We noticed that you're using an unsupported browser. The TripAdvisor website may not display properly.We support the following browsers:
Windows: Internet Explorer, Mozilla Firefox, Google Chrome. Mac: Safari.

Tanzanian Shillings Regulations (US)

Austin, Texas
Level Contributor
264 posts
Save Topic
Tanzanian Shillings Regulations (US)

For reasons of my personality/background/practicality/common sense/whatever, I don't arrive in any country without carrying at least some currency of that country with me. So I was somewhat surprised to read on TA about the difficulties related to exchanging TZ Shillings (TZS) abroad and decided to look into it. As I half suspected, there seems to be some misunderstanding in some quarters about what one may or may not do.

In the US, you can *legally* buy more than US$100 worth of TZS to carry INTO TZ. This is not the same as taking more than US$100 worth of TZS OUT of TZ. The latter is/may be against the Tanzanian law (I have not verified).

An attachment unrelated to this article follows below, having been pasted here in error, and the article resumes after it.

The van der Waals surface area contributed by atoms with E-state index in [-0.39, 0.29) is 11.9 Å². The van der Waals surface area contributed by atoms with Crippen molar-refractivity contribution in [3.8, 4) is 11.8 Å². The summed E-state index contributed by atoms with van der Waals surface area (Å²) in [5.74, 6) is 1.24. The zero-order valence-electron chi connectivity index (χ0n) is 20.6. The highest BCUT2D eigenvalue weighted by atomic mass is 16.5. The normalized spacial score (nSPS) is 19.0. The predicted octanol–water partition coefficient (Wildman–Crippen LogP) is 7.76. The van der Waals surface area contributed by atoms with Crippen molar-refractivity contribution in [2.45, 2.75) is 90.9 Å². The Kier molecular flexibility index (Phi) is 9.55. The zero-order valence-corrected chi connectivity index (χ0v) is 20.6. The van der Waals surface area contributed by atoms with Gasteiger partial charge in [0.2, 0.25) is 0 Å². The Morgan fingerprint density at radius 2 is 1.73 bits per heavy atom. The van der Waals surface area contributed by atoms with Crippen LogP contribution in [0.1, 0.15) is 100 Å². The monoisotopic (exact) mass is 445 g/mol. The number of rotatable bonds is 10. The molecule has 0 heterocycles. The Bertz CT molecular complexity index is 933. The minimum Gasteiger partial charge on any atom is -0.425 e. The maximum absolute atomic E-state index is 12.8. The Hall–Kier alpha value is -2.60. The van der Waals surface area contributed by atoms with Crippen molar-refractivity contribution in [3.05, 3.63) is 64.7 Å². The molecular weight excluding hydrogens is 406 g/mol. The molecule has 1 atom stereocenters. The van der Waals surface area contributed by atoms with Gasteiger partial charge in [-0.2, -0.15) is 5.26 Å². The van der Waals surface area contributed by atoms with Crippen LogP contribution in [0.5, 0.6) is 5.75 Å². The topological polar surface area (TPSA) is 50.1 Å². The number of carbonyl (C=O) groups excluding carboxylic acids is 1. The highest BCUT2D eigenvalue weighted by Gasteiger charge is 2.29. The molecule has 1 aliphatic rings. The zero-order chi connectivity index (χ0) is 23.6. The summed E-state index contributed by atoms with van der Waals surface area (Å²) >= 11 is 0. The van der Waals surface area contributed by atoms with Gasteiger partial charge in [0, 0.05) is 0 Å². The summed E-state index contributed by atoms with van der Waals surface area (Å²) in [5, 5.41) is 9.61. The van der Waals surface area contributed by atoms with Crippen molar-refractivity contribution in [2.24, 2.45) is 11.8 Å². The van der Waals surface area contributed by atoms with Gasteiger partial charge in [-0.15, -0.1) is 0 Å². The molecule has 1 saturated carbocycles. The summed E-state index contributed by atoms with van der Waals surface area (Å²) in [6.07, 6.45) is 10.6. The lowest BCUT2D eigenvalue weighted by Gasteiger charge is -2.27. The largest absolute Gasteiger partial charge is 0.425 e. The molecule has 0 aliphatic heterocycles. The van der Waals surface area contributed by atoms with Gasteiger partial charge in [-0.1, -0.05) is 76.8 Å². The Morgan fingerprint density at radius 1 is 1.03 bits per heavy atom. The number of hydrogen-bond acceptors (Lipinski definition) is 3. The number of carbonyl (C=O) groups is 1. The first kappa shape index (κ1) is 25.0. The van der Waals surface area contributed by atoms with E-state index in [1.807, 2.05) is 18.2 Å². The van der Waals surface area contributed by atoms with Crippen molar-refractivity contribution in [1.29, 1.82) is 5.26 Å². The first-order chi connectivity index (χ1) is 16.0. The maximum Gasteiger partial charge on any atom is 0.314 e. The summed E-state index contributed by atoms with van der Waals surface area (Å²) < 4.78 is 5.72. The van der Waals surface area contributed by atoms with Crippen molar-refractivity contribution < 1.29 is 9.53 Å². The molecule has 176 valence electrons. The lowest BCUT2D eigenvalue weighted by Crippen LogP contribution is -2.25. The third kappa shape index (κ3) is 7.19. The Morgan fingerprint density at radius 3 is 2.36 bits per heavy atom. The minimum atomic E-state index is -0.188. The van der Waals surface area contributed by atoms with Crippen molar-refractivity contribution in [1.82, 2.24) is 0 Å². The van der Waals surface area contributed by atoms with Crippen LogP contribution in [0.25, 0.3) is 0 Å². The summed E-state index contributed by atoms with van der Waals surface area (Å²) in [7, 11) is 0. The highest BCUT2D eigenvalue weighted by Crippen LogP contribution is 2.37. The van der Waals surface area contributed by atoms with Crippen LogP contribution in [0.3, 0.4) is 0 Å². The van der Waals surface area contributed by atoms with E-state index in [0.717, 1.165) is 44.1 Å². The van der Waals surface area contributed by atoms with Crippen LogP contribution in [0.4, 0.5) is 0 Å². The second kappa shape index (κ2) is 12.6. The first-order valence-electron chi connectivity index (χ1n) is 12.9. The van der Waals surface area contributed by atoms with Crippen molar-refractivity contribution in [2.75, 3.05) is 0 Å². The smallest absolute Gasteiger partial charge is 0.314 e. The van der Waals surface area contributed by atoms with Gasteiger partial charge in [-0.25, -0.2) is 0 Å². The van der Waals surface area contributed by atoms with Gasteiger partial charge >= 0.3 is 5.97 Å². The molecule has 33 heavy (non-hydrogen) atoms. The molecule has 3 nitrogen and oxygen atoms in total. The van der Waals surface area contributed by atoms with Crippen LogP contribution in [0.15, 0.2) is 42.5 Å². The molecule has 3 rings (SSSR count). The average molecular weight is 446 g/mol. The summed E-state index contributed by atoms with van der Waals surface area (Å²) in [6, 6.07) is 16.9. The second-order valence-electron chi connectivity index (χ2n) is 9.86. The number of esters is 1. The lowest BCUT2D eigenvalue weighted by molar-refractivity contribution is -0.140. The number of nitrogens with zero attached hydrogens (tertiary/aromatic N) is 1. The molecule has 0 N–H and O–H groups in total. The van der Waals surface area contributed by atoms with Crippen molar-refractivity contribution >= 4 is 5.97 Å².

So, if one is left with more than US$100 of TZS at the end of one's trip, it may be illegal to take it out of TZ and/or not worthwhile to convert back to US$, even if possible. No country sells its own currency in exchange for another at a lower rate than it buys the same currency for. So, e.g., if you are charged, say, $200 to buy 150 Euros in the US (not counting fees/surcharges), then if you want to exchange 75 Euros back into US$ after returning from your Europe trip, you will not get $100 back. It will be more like $90. I assume similar loss for reconverting TZS back to US$, if there was a legit way to do so. I've enquired about reconversion rates but have never reconverted any foreign currency left over from a trip back to the local currency thus far. But besides not having too much left over at the end of a trip, I've also never been in a situation where there were supposed legal limits to how much one could carry back.